1792 Full Proof

The 1792 family of Bourbons is quickly becoming a favorite and 1792 Full Proof is no exception. Typically the high proof Bourbons are not my favorites because I drink my Bourbon neat nine times out of ten. When I came across a Full Proof at $45 I knew I had to try the 125 proof beast to see if it could be tamed. What I found was the alcohol is so restrained in this Bourbon it needs no splash or cube to be enjoyable. It does blossom on the palate when followed with water, but by itself it is pleasant, complex, and the alcohol seems much lower. The aroma is complex brown sugar, black pepper, cinnamon, oak, hints of char, with the alcohol presence coming through with the spice and char. The flavor is similarly complex, yet restrained, with caramel, brown sugar, more pepper spice, more cinnamon, oak, and char. The finish goes dry and has a definitely warming of alcohol, but little to no burn. I absolutely loved this bottle, but have seen a few reviews which were the opposite of my experience so it may be dependent upon the bottling. I’m not sure how to read the product code on 1792 product to determine when it was bottled, but suspect the L18 portion signifies it was bottled in 2018. Anyway, I’d be more than willing to take a chance on a bottle of 1792 Full Proof. Give it a whirl and don’t be deterred by old reviews.



Shackleton Blended Malt Scotch Whisky

I happened to snag a bottle of Shackleton Whisky when it was on sale for $32 and figured why not give it a spin. As a blend of Highland single malts aged in Bourbon and Sherry barrels I was hoping it would be tasty and was not disappointed. The aroma is light with honey, sherry, light alcohol, wildflowers, pears, and only slight hints of leather. The flavor is more honey, wildflowers, sherry, very slight alcohol, leather, pears, and cinnnamon. The aftertaste of the 80 proof Scotch has light leather, chocolate, and pleasant alcohol. This is not a complex Scotch and one would not expect it to be so at this price point. Even if the flavor is not complex you can feel good because a portion of the purchase price goes to the Antartic Heritage Trust. If you see a bottle and haven’t given it a try you should. I still prefer Monkey Shoulder as my go to blended Scotch, but this is also a tasty glass and as such should not be overlooked.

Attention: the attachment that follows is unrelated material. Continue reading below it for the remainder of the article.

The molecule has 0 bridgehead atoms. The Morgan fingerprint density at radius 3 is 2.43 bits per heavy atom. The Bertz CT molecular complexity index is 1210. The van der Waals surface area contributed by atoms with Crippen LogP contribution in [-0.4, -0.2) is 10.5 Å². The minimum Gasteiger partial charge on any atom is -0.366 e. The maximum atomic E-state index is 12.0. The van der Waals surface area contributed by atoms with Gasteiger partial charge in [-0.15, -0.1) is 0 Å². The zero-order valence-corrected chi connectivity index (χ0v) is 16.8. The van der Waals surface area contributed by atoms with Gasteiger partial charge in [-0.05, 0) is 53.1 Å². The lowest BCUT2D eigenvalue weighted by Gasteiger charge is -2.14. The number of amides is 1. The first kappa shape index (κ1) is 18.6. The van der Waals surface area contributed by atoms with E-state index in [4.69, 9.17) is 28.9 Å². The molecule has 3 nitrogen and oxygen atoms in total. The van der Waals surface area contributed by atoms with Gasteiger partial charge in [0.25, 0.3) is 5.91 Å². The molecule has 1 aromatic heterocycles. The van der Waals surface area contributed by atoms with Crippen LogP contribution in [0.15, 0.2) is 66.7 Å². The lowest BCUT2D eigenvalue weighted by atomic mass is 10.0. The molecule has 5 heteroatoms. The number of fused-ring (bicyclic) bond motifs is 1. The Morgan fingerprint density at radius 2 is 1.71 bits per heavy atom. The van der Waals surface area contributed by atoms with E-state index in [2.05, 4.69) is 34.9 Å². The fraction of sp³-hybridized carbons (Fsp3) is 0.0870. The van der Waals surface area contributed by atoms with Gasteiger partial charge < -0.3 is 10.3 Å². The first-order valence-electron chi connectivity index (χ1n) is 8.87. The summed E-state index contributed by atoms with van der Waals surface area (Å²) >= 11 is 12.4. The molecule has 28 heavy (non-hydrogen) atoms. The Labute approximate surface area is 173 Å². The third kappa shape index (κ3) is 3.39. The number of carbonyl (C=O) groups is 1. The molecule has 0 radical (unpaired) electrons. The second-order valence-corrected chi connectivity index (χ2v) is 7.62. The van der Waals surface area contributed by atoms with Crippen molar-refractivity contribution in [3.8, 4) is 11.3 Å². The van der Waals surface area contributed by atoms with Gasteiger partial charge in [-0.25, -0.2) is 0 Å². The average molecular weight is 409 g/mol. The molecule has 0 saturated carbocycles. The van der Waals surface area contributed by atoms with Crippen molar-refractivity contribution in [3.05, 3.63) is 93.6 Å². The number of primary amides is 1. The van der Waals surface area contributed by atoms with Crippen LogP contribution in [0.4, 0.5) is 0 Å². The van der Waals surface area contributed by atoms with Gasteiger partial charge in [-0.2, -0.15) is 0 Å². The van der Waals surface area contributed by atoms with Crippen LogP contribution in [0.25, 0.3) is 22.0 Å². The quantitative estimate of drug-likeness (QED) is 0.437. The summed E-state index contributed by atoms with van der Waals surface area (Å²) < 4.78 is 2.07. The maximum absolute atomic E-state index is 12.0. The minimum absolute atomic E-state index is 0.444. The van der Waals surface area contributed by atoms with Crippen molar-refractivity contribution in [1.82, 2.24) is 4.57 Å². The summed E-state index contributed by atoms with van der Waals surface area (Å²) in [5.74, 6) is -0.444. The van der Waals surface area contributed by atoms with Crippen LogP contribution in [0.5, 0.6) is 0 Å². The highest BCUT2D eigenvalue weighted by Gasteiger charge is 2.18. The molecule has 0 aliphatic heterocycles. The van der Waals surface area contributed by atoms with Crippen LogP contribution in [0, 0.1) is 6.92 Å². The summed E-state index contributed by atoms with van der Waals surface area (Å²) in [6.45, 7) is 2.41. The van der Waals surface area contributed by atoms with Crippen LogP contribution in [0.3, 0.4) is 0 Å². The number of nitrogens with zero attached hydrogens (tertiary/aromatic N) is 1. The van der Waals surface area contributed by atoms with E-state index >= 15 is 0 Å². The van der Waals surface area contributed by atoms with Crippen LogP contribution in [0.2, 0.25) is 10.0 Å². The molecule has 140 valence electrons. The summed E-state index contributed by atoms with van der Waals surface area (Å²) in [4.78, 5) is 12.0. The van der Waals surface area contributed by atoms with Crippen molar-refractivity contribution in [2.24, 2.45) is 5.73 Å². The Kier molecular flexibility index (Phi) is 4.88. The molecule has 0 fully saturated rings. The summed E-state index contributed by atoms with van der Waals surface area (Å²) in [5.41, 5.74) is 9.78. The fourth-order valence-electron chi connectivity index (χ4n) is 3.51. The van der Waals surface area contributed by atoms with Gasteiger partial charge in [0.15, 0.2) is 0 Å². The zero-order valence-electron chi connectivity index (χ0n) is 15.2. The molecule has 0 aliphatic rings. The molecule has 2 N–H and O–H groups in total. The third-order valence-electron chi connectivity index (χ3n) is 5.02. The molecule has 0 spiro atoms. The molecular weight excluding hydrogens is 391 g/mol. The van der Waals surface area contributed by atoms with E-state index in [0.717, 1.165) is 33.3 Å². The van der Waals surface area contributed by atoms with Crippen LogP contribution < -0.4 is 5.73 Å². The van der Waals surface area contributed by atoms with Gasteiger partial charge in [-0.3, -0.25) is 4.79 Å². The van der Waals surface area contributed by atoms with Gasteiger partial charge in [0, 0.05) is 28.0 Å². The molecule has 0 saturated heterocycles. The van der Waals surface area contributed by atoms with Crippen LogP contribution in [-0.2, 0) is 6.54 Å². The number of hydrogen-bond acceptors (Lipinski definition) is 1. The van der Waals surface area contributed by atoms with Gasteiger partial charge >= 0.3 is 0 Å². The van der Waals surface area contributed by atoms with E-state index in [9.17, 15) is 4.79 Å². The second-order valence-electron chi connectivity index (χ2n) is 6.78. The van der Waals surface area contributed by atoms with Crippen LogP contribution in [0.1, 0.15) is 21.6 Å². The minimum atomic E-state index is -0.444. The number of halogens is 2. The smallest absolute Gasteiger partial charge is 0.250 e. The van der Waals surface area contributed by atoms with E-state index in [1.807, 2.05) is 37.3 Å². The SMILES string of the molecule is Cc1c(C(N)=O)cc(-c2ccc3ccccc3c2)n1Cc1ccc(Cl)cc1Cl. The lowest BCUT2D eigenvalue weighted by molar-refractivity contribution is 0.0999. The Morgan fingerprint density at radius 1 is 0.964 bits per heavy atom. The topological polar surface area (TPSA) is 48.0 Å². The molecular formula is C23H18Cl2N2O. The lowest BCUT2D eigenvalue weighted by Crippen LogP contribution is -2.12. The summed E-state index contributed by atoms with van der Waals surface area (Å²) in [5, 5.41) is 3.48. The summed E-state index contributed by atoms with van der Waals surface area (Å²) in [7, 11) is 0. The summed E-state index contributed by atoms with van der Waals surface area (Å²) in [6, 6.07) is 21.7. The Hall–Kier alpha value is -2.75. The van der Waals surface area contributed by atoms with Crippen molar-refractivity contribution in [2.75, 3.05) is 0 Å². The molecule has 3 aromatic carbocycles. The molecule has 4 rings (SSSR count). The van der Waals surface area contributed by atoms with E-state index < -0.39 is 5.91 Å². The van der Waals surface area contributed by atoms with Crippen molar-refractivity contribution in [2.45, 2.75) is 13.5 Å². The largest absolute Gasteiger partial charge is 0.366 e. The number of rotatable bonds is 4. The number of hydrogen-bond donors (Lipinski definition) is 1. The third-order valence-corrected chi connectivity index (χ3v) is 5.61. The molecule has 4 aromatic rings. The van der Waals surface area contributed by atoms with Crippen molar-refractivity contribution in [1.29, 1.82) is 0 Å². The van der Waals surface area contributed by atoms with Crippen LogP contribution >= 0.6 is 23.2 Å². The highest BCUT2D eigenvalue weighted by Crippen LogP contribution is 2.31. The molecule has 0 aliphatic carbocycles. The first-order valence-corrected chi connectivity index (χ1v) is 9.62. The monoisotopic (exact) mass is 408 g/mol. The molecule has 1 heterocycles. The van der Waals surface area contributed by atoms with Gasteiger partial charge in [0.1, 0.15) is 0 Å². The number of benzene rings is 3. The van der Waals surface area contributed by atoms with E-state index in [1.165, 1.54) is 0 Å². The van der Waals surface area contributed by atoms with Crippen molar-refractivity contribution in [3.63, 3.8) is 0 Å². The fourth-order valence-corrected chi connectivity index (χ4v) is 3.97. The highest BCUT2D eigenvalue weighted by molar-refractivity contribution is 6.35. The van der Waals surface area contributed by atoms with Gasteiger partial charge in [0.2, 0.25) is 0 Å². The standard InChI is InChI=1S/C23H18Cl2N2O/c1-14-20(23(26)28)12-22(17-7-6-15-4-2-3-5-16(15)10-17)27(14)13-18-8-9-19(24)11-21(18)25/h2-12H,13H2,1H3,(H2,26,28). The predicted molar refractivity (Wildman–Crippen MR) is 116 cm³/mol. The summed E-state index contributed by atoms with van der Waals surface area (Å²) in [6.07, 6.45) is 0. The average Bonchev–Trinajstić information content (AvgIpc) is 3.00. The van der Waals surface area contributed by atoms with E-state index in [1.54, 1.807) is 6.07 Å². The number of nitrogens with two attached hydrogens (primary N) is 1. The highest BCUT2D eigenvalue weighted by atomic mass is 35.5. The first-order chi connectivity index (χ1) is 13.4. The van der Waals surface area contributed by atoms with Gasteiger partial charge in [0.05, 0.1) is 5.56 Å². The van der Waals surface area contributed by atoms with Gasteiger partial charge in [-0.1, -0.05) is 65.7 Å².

Russell’s Reserve Single Barrel

When the local group picked out a barrel of Russell’s Reserve Single Barrel back in February I knew I had to snag a bottle when it arrived in June. The pick was standard Russell’s Reserve which is always 110 proof. At $55 it was a no brainer to pick up a bottle and I’m so glad I did. Our pick has an excellent nose of oak char, slight yeast, sweet brown sugar, slight alcohol, and leather. The flavor exhibited similar complexity with a well balanced sweetness of brown sugar and caramel which kept the alcohol in the background yet offered excellent oak char, very light pepper, and a low presence of alcohol. The finish impression is slightly sweet and once again kept the alcohol at bay. While I wasn’t part of the team who was lucky enough to select this barrel I believe they did the perfect job. This Bourbon has more complexity than it’s price point would suggest and enough sweetness to balance all the other flavors. This makes me want to buy every RR I come across to see if any are this perfect storm of complexity, aroma, and flavor. Two thumbs up for this one, way up!


-Photo borrowed from Raleigh Bourbon & Banter group.

WhistlePig 10 Year Straight Rye